Gouy M.,eRcane
TAG. Theoretical and applied genetics. Theoretische und angewandte Genetik | Year: 2013

Sugarcane cultivars are interspecific hybrids with an aneuploid, highly heterozygous polyploid genome. The complexity of the sugarcane genome is the main obstacle to the use of marker-assisted selection in sugarcane breeding. Given the promising results of recent studies of plant genomic selection, we explored the feasibility of genomic selection in this complex polyploid crop. Genetic values were predicted in two independent panels, each composed of 167 accessions representing sugarcane genetic diversity worldwide. Accessions were genotyped with 1,499 DArT markers. One panel was phenotyped in Reunion Island and the other in Guadeloupe. Ten traits concerning sugar and bagasse contents, digestibility and composition of the bagasse, plant morphology, and disease resistance were used. We used four statistical predictive models: bayesian LASSO, ridge regression, reproducing kernel Hilbert space, and partial least square regression. The accuracy of the predictions was assessed through the correlation between observed and predicted genetic values by cross validation within each panel and between the two panels. We observed equivalent accuracy among the four predictive models for a given trait, and marked differences were observed among traits. Depending on the trait concerned, within-panel cross validation yielded median correlations ranging from 0.29 to 0.62 in the Reunion Island panel and from 0.11 to 0.5 in the Guadeloupe panel. Cross validation between panels yielded correlations ranging from 0.13 for smut resistance to 0.55 for brix. This level of correlations is promising for future implementations. Our results provide the first validation of genomic selection in sugarcane. Source


Gouy M.,eRcane | Gouy M.,University of Reunion Island | Luquet D.,CIRAD - Agricultural Research for Development | Rouan L.,CIRAD - Agricultural Research for Development | And 5 more authors.
Field Crops Research | Year: 2015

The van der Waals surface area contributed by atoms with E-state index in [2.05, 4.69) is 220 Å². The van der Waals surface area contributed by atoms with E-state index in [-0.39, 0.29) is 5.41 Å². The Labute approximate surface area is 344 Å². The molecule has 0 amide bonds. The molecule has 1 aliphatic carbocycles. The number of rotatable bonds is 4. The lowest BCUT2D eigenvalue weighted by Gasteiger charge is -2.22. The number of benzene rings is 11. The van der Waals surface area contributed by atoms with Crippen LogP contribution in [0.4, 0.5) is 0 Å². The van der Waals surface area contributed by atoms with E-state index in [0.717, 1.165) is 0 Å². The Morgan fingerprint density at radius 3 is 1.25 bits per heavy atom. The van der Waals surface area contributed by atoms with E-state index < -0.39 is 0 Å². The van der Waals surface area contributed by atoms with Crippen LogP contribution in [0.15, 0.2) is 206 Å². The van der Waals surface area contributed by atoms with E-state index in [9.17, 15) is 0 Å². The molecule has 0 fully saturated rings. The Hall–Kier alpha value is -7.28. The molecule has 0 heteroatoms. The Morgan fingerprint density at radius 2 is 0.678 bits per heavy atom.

Improving sucrose yield is one of the main objectives of sugarcane breeding. Splitting this complex trait into yield components should make this task easier, as each component may be influenced in its own way by environmental factors and by genetic background. Abiotic conditions experienced by sugarcane across its cropping areas differ in many respects; among them, water availability and photo-thermal conditions particularly affect sucrose yield formation.In this study, sucrose yield was divided into seven component traits and studied in a panel of 155 sugarcane accessions phenotyped at two sites under contrasting photo-thermal conditions: one in low altitude and the other in higher altitude. The accessions were hybrids developed during the last century and representing the worldwide cultivated genetic diversity. The proportion of Saccharum spontaneum genome in the genome of each accession was estimated by analyzing the genetic structure of the panel associated with two outgroups formed by 19 S. spontaneum and 29 S. officinarum accessions genotyped with 419 DArT markers and using a Bayesian clustering method implemented in STRUCTURE software. A K= 2 number of clusters clearly separated S. spontaneum from S. officinarum, while the estimated proportions of the S. spontaneum genome in the genome of hybrid accessions ranged from 0.5 to 0.Multivariate mixed model of log transformed yield components was adjusted to estimate each component's contribution to sucrose yield genetic variance, taking into account interrelationships among components. Each component's contribution to sucrose yield variance was site-dependent. On the low altitude site with high photo-thermal conditions, stalk section was the main contributor to yield variance, while on the high altitude site with low photo-thermal conditions, stalk height was the main contributor. A linear regression showed that the estimated proportion of S. spontaneum genome in the hybrids' genome had significant effects on sucrose yield and its components. These effects also varied with the site: under low altitude conditions, the estimated proportion of S. spontaneum genome in the hybrid's genome exerted a significant negative effect on sucrose yield, whereas no significant effect was found under high altitude conditions. These results suggest that both efforts toward introgression and selection on yield components for sugarcane breeding purposes should depend on the targeted cropping environment. © 2014 Elsevier B.V. Source